Recently, I had the “good fortune” of taking my two sons to the park for a play date. This task is rarely assigned to me but I accepted it with a certain excitement. When I arrived at the park, I was met by approximately 15 mothers and 25 kids but not one father in sight. I was entering enemy territory.
My fears were certainly realised when one of the mothers came to me and asked “do you work in human resources?” I answered her with “kind of” explaining that my business worked in recruitment and online HR consulting services. She replied “good, because I have a bone to pick with people like you”. She went on to tell me that she had missed out on a promotion because she was a female and that work was a ‘boys club’. Her talents were not being recognised because she didn’t talk about football and her career was suffering. She wanted to sue her employer and wanted to let me know all about it (I started faking illness and took the boys home pretty quickly).
Gender equality has been put firmly on the agenda again by successive Prime Ministers. Former Prime Minister Gillard has embarked on a speaking tour where she has spoken candidly about the often vicious sexism she was subjected to while in the role. She highlighted gender based antagonism from within her party, the opposition, the media and the public in general. Prime Minister Abbott has done even more to highlight gender equality in recent times. Firstly, there was his extremely generous paid maternity leave scheme which was widely condemned on economic grounds but lauded by working mothers. However, he lost significant ground with the naming of his cabinet where he gave only a 5% representation to women. It was an inexplicable error of judgement from his part and he was criticised heavily for it.
This, combined with the lady in the park got me thinking; what have I done in my own workplace to ensure gender equality?
The lady in the park did ask one interesting question that got me thinking. She asked me to tell her one area where I felt women excelled over their male counterparts. It took me back a bit as I struggled to pinpoint only one area. It also took me back because I felt like any answer I gave would open me up to strong criticism. I think I shocked my audience with my answer; competence.
Now, let me put some context to this statement. It is extremely broad and general and my own belief has always been that a top quality person should always be favoured, irrespective
of gender. However, for whatever reason, throughout my entire career, I found that the most competent people that I have ever worked with have been women.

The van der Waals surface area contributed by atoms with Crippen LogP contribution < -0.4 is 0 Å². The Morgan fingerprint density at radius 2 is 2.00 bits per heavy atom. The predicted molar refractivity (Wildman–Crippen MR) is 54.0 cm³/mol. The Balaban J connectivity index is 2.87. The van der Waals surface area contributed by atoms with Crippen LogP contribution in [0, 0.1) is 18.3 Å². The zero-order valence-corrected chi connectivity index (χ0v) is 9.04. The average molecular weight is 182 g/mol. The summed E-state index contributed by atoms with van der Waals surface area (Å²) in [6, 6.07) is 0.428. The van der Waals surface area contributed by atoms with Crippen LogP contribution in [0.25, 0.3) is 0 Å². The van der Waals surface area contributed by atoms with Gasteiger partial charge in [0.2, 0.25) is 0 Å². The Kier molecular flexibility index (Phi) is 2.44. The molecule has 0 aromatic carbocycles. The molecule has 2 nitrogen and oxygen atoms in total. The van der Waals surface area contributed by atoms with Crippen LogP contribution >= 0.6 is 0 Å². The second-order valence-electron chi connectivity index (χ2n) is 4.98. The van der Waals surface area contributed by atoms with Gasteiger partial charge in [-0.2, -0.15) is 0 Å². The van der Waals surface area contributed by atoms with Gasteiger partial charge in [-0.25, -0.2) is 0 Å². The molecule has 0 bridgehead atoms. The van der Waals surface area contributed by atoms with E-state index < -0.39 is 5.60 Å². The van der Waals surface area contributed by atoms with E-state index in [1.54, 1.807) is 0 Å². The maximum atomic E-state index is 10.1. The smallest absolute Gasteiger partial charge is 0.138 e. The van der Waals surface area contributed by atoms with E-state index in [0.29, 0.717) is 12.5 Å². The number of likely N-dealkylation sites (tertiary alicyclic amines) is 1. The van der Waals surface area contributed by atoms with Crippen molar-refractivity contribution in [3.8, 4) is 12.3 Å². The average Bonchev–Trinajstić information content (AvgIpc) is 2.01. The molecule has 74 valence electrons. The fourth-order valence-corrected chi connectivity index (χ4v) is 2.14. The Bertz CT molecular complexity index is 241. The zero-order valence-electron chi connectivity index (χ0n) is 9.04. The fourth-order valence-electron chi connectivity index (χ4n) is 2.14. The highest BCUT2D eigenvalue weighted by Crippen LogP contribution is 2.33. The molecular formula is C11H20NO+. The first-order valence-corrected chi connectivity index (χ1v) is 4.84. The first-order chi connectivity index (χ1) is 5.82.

I don’t make this statement lightly. Competence does not mean that they are the best or most successful people I have encountered. I have worked with some brilliant, successful and entrepreneurial men in my career but for pure levels of competence, two ladies in particular stand above the others. I was thinking about what made these ladies stand out the other night and realised that they shared a great many common experiences.
Both ladies had overcome adversity to reach the levels they had in their careers. I would a hazard to guess that those that knew the ladies when they were young would feel as though they have exceeded their career ambitions. Both ladies came from tough backgrounds and were self-made. One came from a very traditional non-English speaking family where the females were supposed to be at home raising families. Both ladies were perfectionists and highly competitive and driven. They never let anything get in the way of exceeding their goals. Finally, both ladies were tough and hard as nails; communication skills could not be described as a strong point and both do not suffer fools well at all.
However, the one skill that sets them apart for me when it comes to assessing competence is the fact that they always delivered. You always knew what you were going to get and you knew it would be of the highest possible standard. You knew that the budget would be exceeded without fail or you knew that the project would be delivered accurately and punctually. You never had to remind them to do something because they never forgot to. You never had to ask twice and they could manage extreme workloads under incredible pressure. They would not sleep before the work they produced was perfect (if I was qualified, I may even diagnose OCD) and they were proud to be associated with their work. They were both introverts and struggled with the attention but their businesses could not have done without them.
I often wonder where my career would be without having the experience of working with these two ladies. Working with them, together with being raised by a highly competent mother and married to a highly competent wife, has certainly shaped my view of competence and my belief that this is an area where the most competent employees tend to be female. It is certainly biased and most likely discriminatory.
One final thing, I did a little research into the lady who missed the promotion. She was applying to become a manager but was rejected on the grounds that her personality was not suited to the role. Apparently having two bullying complaints against her precluded her from obtaining the promotion!!!
Brad McMahon – Managing Director